THE Copac exercise is a trough-feeding exercise that enriches a select elite while engaging in a fraudulent consultation of “the people”, a process that will either deliver pre-conceived ideologies from the parties in charge or a bastardised amalgamation of unworkable and contradictory clauses.
Consultation is a buzzword that on closer examination does not have much meaning, except to justify a particular position. If we ask 50 people for their opinions and then promote one of these, is it justified because we have consulted? What about the little old woman in the corner who is too nervous to speak in public but has her own opinions? What about the loud-mouthed know-it-all who makes the most noise? Is his opinion more valid because he is so forceful? What about the 950 people who didn’t hear about the consultation or could not get time off work to attend? Are their opinions to be disregarded because they could not fit in with our schedule?
Apart from the abuse of “consultation” to justify one set of opinions, there is a fundamental flaw in the idea and practice of “majoritarianism” — the majority is not necessarily right. The majority of Germans supported Hitler… look where that took them and the world! In the matter of constitutions we need wise and considered counsel, not the appeasement of the majority.
Zimbabwe is not unique in the world. There are over 200 other countries, all of which have had their trials and tribulations, their killer kings and civil wars, their colonists and liberators, their betrayers and heroes. There are hundreds of constitutions out there that serve their people to a better or worse degree. There has been no education of Zimbabweans about these documents and what their strengths and weaknesses are. Without knowing what the options are, how can we make an educated choice?
Without understanding the importance of a constitution and the need for the inclusive protection of all our people, not just the ones we approve of, people put forward their opinions as proposals but opinions are dicey terrain upon which to build a state. Zimbabweans have been so brutalised by these oppressors, force-fed lies and propaganda, denied information and ideas and opinions from which to make considered judgements, which left up to “the people”, no doubt we would have executions of homosexuals in public.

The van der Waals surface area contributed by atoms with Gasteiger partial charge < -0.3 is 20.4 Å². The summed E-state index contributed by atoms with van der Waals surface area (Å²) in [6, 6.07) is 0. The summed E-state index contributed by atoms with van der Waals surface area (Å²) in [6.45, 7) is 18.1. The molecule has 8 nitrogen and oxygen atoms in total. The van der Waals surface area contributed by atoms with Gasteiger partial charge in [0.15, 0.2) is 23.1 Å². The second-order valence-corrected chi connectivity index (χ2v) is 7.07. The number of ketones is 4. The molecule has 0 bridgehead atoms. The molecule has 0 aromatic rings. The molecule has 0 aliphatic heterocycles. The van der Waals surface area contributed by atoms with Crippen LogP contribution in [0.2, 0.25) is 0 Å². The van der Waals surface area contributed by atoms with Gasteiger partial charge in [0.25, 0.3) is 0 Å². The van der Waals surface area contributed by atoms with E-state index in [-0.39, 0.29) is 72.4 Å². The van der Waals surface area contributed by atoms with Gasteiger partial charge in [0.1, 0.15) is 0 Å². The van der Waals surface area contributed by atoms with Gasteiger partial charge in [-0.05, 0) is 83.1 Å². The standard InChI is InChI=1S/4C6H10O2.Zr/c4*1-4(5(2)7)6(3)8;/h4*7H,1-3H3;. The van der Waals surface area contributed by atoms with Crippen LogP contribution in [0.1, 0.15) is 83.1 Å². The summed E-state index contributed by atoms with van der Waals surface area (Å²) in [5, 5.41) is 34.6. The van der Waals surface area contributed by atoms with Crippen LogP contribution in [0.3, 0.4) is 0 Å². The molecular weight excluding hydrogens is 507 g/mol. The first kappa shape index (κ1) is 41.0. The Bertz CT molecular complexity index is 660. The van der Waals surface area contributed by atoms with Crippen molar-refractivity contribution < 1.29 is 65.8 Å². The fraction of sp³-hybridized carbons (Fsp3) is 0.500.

This is a fatally flawed process foisted onto us by elite politicians who will never surrender their power, who will say they have consulted and then push forward their own agendas regardless. We all know of Zanu PF’s contempt for the law, for due process, for constitutions, for people but the MDC is quite capable of emulating them: the contempt for their own constitution demonstrated in 2005 (when Morgan Tsvangirai rode roughshod over the document to push his own views ahead of the majority and precipitate the split) and again in 2009 (when they quietly removed the term limits to allow Tsvangirai to remain in place) demonstrates that they too were nurtured at the poisonous bosom of Zimbabwe’s political culture, with its intolerance, violence, parochialism. The MDC will treat any constitution as a tool to achieve their goals, subject to the exigencies of politics and self-interest.
Constitutions should not be crafted by politicians or “the people” but by constitutional specialists with a wide knowledge of different constitutions around the world and a healthy scepticism of politicians and their machinations. Their work should be based on clearly expressed principles identified by popular debate. For instance, if “the people” are consulted and their views filtered by commissioners, who knows what they said or didn’t. And anyway if 99% of “the people” want public executions, does that legitimise the inclusion of such a clause? Does a majority make it right? No, it makes it popular. The constitution should protect us from mob sentiment as much as from rapacious politicians.